She once received a call at about 11:30 pm from a man who said several people often walked on his roof. Liu and her colleagues later discovered that three visitors from the US were walking on people's roofs at night.

"They explained that they wanted to take nighttime photos of the city, which is something they did in the US. That was the problem. Walking on the roof can bother other residents and infringe their privacy. Standing on someone else's roof is very disrespectful," Liu said.

Emotional rescue

She believes that it is important to care about the expats' mental state, too, because people can be emotionally fragile, especially when faced with problems in a strange place. Therefore, the police need to do their best to help.

She recalled a case where the driver of an unlicensed cab cheated two young Irish women of 700 yuan ($100) by giving them fake money.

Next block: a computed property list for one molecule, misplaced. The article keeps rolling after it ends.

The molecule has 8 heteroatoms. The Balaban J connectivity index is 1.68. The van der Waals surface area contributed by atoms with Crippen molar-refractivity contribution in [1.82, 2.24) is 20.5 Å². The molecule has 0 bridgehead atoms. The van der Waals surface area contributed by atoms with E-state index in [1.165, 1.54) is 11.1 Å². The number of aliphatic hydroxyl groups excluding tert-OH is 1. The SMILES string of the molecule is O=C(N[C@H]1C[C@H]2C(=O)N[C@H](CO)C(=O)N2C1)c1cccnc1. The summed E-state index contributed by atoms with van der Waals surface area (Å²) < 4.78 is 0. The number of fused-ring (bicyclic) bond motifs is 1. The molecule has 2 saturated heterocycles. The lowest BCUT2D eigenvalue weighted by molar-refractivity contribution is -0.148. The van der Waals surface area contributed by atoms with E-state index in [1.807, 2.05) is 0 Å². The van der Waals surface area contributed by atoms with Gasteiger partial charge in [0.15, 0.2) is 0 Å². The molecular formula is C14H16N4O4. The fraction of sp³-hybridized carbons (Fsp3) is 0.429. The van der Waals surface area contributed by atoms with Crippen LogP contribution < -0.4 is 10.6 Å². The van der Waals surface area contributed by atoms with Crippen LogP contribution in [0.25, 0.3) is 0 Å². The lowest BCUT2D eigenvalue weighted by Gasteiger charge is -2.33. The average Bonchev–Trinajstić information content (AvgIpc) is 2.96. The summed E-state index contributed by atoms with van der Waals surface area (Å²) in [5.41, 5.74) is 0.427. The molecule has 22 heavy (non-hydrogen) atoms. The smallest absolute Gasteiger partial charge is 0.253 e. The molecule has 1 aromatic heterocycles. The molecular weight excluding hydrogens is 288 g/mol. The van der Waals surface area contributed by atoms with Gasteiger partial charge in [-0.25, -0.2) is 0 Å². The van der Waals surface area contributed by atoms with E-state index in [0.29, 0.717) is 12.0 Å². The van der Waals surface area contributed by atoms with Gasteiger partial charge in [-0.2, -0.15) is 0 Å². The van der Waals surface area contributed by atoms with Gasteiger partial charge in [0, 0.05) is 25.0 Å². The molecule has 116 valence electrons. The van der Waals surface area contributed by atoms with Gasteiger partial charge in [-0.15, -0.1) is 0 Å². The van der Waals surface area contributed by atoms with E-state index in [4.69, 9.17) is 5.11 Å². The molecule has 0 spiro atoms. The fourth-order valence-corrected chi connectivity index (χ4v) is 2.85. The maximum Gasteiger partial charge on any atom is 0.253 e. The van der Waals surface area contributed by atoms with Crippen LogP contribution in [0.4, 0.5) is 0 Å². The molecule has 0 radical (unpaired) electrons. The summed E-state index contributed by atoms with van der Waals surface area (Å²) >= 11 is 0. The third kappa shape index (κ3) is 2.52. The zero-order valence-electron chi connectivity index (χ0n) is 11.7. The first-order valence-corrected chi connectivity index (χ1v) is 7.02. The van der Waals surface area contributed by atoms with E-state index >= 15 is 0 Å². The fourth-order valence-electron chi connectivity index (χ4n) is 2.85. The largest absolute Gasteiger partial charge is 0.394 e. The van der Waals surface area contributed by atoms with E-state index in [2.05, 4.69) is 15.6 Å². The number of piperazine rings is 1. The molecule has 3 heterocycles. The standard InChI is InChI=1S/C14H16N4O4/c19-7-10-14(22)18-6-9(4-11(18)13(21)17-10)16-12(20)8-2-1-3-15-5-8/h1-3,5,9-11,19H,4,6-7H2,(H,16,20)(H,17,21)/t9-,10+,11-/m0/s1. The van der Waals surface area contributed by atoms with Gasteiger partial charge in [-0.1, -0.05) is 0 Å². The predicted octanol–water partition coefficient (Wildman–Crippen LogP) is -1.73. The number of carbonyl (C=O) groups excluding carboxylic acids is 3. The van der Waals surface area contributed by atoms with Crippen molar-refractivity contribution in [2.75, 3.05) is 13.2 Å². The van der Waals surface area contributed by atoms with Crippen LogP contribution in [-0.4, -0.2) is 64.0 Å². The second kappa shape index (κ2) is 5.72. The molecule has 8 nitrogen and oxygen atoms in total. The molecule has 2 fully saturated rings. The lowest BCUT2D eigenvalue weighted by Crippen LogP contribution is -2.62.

The women called the police, so when Liu arrived, she calmed them down and then helped them find their hotel. Their money was returned later.

"It's not easy for people to live in a strange land. If they do not feel any warmth, they will be sad and may never return," she said.

Yan has also encountered problems caused by cultural differences, and has taken steps to deepen communication and deal with disputes.

"Many older Chinese like to sleep early and dance to loud music in the park in the morning, while some expats like to have parties late at night and get up late. So, in the first three years, I received many complaints," he said.

He organizes monthly salons, themed as cultural exchanges, language learning, art and music, and invites all the residents. There are also fixed language corners and international flea markets. Some expats have also joined community volunteer teams to help seniors and children in their spare time.